Like many people, you may dream of a day in which you get a sudden infusion of wealth. Realistically, you know that you’re probably not going to win the lottery. But you could get an inheritance. And, depending on its size, it could give you an enormous boost toward achieving your long-term financial goals – if you use the money wisely.

One of the smartest moves you can make may be to do nothing – at least, for a while. Many financial experts agree that it’s a good idea to wait six months to a year before making any major financial or investment moves related to an inheritance. You won’t want to let emotions dictate these kinds of decisions, so take your time. Consider putting the funds in a money market account, a Certificate of Deposit or a short-term bond; you can get a decent return, and you’ll have access to the money when you’re ready to use it. Furthermore, you may need some of this money handy to pay any taxes that might accompany your inheritance.


Look for liquidity, growth and income

Once a reasonable time has passed, you’ll be ready to put your inheritance to work. No matter what your individual situation looks like, you can almost certainly benefit by adding elements of liquidity, income and growth to your financial holdings. How can you do this? Let’s look at some possibilities:

•Liquidity for emergency fund – If you haven’t already set up an emergency fund containing three to six months’ worth of living expenses, you might want to use part of your inheritance to do so. Once you’ve established this fund, you won’t have to dip into your investments to pay for unexpected costs, such as a major car repair or a new appliance. Keep your emergency fund in a vehicle that offers quick access and a decent return, such as a money market account.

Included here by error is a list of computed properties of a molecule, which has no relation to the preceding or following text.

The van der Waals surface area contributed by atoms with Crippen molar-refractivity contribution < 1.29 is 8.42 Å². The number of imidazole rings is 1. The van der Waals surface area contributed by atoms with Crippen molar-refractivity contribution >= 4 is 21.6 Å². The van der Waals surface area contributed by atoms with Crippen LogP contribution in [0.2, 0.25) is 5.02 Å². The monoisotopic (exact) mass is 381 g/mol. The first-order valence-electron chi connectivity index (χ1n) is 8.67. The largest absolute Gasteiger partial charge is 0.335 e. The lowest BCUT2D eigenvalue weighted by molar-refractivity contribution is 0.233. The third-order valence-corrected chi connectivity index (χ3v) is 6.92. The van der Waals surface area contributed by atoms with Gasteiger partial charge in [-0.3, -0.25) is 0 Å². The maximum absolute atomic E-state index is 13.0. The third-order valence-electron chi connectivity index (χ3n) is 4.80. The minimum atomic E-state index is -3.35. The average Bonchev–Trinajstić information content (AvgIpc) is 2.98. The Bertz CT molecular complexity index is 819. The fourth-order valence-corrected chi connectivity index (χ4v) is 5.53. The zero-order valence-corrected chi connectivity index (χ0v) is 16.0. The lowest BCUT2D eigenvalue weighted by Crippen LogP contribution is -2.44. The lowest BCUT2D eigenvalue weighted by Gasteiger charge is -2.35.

•Growth for retirement accounts – If you invest part of your inheritance in a high quality, diversified array of investments, you can greatly accelerate the progress you make toward a comfortable retirement. For example, if you couldn’t afford to “max out” on your 401(k) plan at work because you needed to keep your take-home pay at a certain level, your inheritance might help. And it may also give you the ability to contribute the maximum to your Roth or Traditional IRA.

•Income from dividends – To increase your current income, consider using some of your inheritance to invest in stocks that pay dividends. Due to recent changes in tax laws, dividends are now taxed at a maximum rate of 15-percent previously they were taxed at your current income tax rate. (This 15-percent rate is effective through December 31, 2008.) Look for stocks that have regularly increased their dividends, year after year. Keep in mind, however, that stocks are subject to market risk, including the potential loss of principal invested, and they may not always pay dividends.


By following these suggestions, you can get the most out of your inheritance. Of course, before you invest your inheritance, you’ll want to consider your risk tolerance, time horizon and investment goals. When you invest wisely, you’ll be showing respect to those who left the inheritance to you in the first place.

The Waynedale News Staff

Shawn Wall, Edward Jones

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